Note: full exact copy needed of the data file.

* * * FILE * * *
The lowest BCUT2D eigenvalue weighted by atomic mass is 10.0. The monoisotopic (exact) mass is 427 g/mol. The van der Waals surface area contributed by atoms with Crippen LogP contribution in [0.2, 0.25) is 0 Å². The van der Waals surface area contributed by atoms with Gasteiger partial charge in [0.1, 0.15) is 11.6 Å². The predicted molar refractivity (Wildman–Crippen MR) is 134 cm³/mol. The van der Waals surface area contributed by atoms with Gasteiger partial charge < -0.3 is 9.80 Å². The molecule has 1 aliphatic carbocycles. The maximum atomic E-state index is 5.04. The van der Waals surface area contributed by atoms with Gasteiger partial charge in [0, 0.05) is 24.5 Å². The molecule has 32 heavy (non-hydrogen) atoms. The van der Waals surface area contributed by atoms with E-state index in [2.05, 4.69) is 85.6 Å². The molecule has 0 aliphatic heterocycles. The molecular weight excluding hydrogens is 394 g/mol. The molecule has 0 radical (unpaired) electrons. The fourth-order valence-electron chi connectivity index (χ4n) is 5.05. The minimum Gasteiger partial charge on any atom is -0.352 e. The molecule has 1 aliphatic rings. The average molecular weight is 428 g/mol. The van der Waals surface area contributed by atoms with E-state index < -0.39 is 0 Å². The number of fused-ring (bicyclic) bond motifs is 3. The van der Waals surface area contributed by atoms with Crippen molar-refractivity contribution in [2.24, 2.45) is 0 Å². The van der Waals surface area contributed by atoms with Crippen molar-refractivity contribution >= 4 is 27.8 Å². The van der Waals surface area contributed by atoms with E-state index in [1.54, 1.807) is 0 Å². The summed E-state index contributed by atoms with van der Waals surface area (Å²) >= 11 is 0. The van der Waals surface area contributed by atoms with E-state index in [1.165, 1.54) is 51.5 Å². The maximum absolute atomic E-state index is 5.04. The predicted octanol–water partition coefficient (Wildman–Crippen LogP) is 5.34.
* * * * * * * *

The lowest BCUT2D eigenvalue weighted by atomic mass is 10.0. The monoisotopic (exact) mass is 427 g/mol. The van der Waals surface area contributed by atoms with Crippen LogP contribution in [0.2, 0.25) is 0 Å². The van der Waals surface area contributed by atoms with Gasteiger partial charge in [0.1, 0.15) is 11.6 Å². The predicted molar refractivity (Wildman–Crippen MR) is 134 cm³/mol. The van der Waals surface area contributed by atoms with Gasteiger partial charge < -0.3 is 9.80 Å². The molecule has 1 aliphatic carbocycles. The maximum atomic E-state index is 5.04. The van der Waals surface area contributed by atoms with Gasteiger partial charge in [0, 0.05) is 24.5 Å². The molecule has 32 heavy (non-hydrogen) atoms. The van der Waals surface area contributed by atoms with E-state index in [2.05, 4.69) is 85.6 Å². The molecule has 0 aliphatic heterocycles. The molecular weight excluding hydrogens is 394 g/mol. The molecule has 0 radical (unpaired) electrons. The fourth-order valence-electron chi connectivity index (χ4n) is 5.05. The minimum Gasteiger partial charge on any atom is -0.352 e. The molecule has 1 aliphatic rings. The average molecular weight is 428 g/mol. The van der Waals surface area contributed by atoms with E-state index < -0.39 is 0 Å². The number of fused-ring (bicyclic) bond motifs is 3. The van der Waals surface area contributed by atoms with Crippen molar-refractivity contribution in [2.24, 2.45) is 0 Å². The van der Waals surface area contributed by atoms with Crippen molar-refractivity contribution >= 4 is 27.8 Å². The van der Waals surface area contributed by atoms with E-state index in [1.54, 1.807) is 0 Å². The summed E-state index contributed by atoms with van der Waals surface area (Å²) >= 11 is 0. The van der Waals surface area contributed by atoms with E-state index in [1.165, 1.54) is 51.5 Å². The maximum absolute atomic E-state index is 5.04. The predicted octanol–water partition coefficient (Wildman–Crippen LogP) is 5.34.